South Lima’s railroad history


By Greg Hoersten - For The Lima News



A view of the Nickel Plate round house and maintenance shops in south Lima. John A. Rehor, author of “The Nickel Plate Story,” the Lima shops and several other small maintenance facilities in Ohio kept the Nickel Plate running during the hectic years of World War II.

A view of the Nickel Plate round house and maintenance shops in south Lima. John A. Rehor, author of “The Nickel Plate Story,” the Lima shops and several other small maintenance facilities in Ohio kept the Nickel Plate running during the hectic years of World War II.


Courtesy of Allen County Historical Society

Railroad photographer Richard Cook took this photo looking toward the Lima Locomotive Works from inside the Nickel Plate round house in August 1947 during the waning days of the steam locomotive. Although the Nickel Plate would not run its last steam train through Lima for another decade, the Loco rolled out its last steam locomotive in 1949.

Railroad photographer Richard Cook took this photo looking toward the Lima Locomotive Works from inside the Nickel Plate round house in August 1947 during the waning days of the steam locomotive. Although the Nickel Plate would not run its last steam train through Lima for another decade, the Loco rolled out its last steam locomotive in 1949.


Courtesy of Allen County Historical Society

On a flawless July afternoon in 1946, railroad photographer Richard Cook took this photo of a Nickel Plate engine at the south Lima round house. The round house and other maintenance shops of the Nickel Plate were leveled in 1960.


Courtesy of Allen County Historical Society

In this photo by railroad photographer Richard Cook, a Nickel Plate freight prepares to leave south Lima for the run to Sandusky on a September afternoon in 1947.


Courtesy of Allen County Historical Society

Railroad photographer William M. Rittase took this photo of tanks and other war materials produced in Lima headed out of town on the Nickel Plate in 1943. In his book “The Nickel Plate Story,” author John A. Rehor wrote that the Nickel Plate also transported a half dozen or more trainloads of crude oil daily from Lima during the war years.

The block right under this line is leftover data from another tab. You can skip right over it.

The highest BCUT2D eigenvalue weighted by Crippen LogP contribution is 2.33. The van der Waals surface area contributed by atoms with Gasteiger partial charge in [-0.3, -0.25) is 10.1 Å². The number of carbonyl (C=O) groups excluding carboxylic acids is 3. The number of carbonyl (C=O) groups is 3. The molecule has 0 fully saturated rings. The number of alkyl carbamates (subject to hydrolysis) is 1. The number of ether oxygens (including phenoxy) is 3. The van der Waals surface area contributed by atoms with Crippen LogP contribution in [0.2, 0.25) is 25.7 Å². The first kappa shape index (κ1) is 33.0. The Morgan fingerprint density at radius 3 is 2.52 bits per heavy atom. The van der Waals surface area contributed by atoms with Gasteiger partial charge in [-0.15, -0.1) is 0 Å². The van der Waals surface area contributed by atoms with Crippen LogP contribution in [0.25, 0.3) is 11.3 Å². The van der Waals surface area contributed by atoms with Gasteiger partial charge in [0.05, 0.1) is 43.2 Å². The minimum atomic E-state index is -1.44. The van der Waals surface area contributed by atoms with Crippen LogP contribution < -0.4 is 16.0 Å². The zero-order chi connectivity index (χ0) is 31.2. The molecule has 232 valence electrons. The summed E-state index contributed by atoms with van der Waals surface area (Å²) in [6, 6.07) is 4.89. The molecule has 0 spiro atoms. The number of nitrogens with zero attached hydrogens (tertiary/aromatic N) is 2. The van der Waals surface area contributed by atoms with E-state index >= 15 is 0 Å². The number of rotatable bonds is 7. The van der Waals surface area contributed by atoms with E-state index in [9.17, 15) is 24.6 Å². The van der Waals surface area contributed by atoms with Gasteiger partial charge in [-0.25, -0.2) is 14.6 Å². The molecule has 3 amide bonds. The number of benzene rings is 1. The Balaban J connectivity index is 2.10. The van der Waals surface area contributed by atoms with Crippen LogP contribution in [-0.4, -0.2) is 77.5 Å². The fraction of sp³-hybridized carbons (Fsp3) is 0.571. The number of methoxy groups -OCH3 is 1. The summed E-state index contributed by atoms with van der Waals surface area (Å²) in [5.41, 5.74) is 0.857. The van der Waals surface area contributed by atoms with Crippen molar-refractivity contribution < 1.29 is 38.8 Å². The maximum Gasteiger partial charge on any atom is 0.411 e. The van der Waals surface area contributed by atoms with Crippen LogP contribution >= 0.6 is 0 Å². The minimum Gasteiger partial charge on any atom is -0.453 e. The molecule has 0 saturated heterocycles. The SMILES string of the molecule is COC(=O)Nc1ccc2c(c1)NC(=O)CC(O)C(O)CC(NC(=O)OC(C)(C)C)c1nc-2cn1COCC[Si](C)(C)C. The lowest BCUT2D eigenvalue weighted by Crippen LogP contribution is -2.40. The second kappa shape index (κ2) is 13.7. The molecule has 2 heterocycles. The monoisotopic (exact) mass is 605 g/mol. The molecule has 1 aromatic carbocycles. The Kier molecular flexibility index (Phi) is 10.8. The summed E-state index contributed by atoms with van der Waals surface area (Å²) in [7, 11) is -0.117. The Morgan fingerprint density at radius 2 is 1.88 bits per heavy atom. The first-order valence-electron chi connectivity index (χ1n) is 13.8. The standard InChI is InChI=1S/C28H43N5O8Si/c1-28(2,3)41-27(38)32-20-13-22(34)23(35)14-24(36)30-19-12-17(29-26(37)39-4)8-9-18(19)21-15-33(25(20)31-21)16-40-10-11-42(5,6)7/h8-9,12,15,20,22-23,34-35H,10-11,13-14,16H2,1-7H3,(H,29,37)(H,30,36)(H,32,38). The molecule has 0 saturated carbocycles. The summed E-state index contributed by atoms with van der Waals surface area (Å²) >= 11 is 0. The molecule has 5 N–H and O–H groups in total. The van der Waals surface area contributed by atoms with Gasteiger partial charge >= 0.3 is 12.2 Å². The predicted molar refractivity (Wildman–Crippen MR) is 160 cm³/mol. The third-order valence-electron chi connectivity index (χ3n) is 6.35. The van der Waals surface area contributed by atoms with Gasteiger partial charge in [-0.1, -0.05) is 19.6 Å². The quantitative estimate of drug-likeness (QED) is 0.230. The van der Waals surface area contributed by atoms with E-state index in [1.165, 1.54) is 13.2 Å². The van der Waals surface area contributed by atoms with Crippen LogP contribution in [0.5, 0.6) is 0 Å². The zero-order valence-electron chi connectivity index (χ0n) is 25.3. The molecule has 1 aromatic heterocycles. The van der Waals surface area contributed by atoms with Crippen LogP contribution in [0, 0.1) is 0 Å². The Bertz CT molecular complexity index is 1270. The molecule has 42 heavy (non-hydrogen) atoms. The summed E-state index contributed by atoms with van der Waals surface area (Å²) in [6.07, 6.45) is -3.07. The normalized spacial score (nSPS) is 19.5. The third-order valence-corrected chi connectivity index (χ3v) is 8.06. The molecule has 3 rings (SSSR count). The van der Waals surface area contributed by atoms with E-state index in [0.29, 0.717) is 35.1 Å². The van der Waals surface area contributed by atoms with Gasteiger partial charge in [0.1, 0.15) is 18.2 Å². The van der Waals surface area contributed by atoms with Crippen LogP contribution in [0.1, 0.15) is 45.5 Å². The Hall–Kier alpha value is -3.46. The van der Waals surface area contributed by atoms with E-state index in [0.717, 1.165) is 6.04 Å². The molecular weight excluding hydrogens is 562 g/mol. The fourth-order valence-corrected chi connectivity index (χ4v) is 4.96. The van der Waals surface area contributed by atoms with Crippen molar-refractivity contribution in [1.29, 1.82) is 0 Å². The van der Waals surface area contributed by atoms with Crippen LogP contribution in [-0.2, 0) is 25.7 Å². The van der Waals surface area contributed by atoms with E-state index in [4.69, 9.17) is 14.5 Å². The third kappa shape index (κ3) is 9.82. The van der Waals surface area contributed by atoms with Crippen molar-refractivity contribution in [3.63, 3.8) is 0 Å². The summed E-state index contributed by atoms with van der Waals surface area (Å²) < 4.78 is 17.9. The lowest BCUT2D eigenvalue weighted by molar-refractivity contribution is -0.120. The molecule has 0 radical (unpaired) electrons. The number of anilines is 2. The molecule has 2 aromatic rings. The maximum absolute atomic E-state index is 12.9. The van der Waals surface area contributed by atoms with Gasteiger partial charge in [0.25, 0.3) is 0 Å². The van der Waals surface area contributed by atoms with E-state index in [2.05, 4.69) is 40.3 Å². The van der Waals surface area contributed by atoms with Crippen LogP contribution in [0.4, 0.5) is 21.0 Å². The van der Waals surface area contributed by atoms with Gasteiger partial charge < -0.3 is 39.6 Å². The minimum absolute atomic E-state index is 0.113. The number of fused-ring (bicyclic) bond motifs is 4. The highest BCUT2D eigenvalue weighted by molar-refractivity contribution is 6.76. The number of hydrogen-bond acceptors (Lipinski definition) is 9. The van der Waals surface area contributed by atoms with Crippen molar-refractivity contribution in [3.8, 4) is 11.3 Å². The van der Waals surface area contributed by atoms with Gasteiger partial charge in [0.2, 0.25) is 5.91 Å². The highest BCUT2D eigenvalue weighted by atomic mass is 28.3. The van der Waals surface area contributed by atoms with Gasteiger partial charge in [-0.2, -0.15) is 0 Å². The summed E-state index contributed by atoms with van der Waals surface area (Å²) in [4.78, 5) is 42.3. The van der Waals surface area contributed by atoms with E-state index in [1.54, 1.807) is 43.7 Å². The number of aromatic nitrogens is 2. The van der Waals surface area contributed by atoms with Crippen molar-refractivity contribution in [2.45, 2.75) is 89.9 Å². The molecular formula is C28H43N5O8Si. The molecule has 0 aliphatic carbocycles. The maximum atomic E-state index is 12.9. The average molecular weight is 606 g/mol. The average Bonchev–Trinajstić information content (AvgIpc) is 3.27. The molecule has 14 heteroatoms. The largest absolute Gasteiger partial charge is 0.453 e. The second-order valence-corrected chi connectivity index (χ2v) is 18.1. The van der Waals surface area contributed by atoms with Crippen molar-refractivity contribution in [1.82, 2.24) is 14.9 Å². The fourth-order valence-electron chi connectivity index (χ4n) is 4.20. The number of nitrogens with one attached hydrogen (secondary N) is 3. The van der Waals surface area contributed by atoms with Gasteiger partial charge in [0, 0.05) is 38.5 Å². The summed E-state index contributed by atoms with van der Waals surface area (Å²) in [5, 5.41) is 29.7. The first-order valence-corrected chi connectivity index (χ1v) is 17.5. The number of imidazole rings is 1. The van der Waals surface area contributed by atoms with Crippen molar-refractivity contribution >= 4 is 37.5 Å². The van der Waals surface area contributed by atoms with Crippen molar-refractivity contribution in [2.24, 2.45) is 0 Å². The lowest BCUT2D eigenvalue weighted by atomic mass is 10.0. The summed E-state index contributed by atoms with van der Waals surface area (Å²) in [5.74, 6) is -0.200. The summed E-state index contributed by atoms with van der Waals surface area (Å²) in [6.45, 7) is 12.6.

Courtesy of Allen County Historical Society

This photo shows the interior of the Loco in about 1926.


The Lima News file

This photo of the interior of the Loco is marked March 1, 1941. The edge of the negative shows on the print, displaying it was shot on Eastman Safety Kodak film. The “safety” refers to the fact that it was a less combustible film than its predecessor.


The Lima News file

This aerial photo of the area of the Loco is marked about 1945.


The Lima News file

SOURCE

This feature is a cooperative effort between the newspaper and the Allen County Museum and Historical Society.

LIMA — On a late spring day in 1918 the city started the process of razing and replacing the South Main Street bridge over the Ottawa River — to the editorial cheers of The Lima News.

“The principal necessity for having a bridge on Main Street that looks anything but disreputable, is the big fact that the span is crossed by more persons than any other bridge in Lima,” the News noted June 10, 1918. “The greater part of Lima’s big shops and factories are located south of the river; workmen go across the bridge from all sections of the city; passengers going to and from the Erie depot see the old iron structure and smell the perfume from Hawg Creek. It is a step finally taken that should bring about a celebration when the concrete span is completed, the boulevard lights installed and lighted.”

South Main Street 100 years ago was the principal artery to Lima’s industrial area, the heart of which was powered by steam. Along the west side of Main Street between Vine and Fourth streets was the Lima Locomotive Works and, just to the north of the Loco, the round house and maintenance shops of the Lake Erie and Western, one of three railroads that came together in a maze of tracks in the area.

To the north of the Erie Railroad, shops, restaurants, hotels, cigar stores and saloons flanked South Main Street. Lima’s electric street railway delivered workers to the plants and passengers to the Erie Railroad depot.

World War II brought even more activity to the area. The locomotive works turned out tanks and special locomotives. At its peak the Loco employed more than 4,300 workers. The Nickel Plate, successor to the L E & W, transported much of the war material produced in the south Lima plants.

But times were changing. In 1947 the Loco began a series of mergers intended to ease the switch from manufacturing steam locomotives to turning out diesel power. The last of more than 7,700 steam locomotives rolled out of the shop in 1949. In 1950, as Baldwin-Lima-Hamilton Corp., the plant switched to making road graders and other construction equipment, particularly cranes. B-L-H was sold to Clark Equipment Co. in 1971, which closed the plant in 1980.

In September 1956, the last Nickel Plate steam locomotive passed through Lima. In 1960, 80 years after the city donated land to the railroad for maintenance shops and a round house, the Nickel Plate shops were demolished.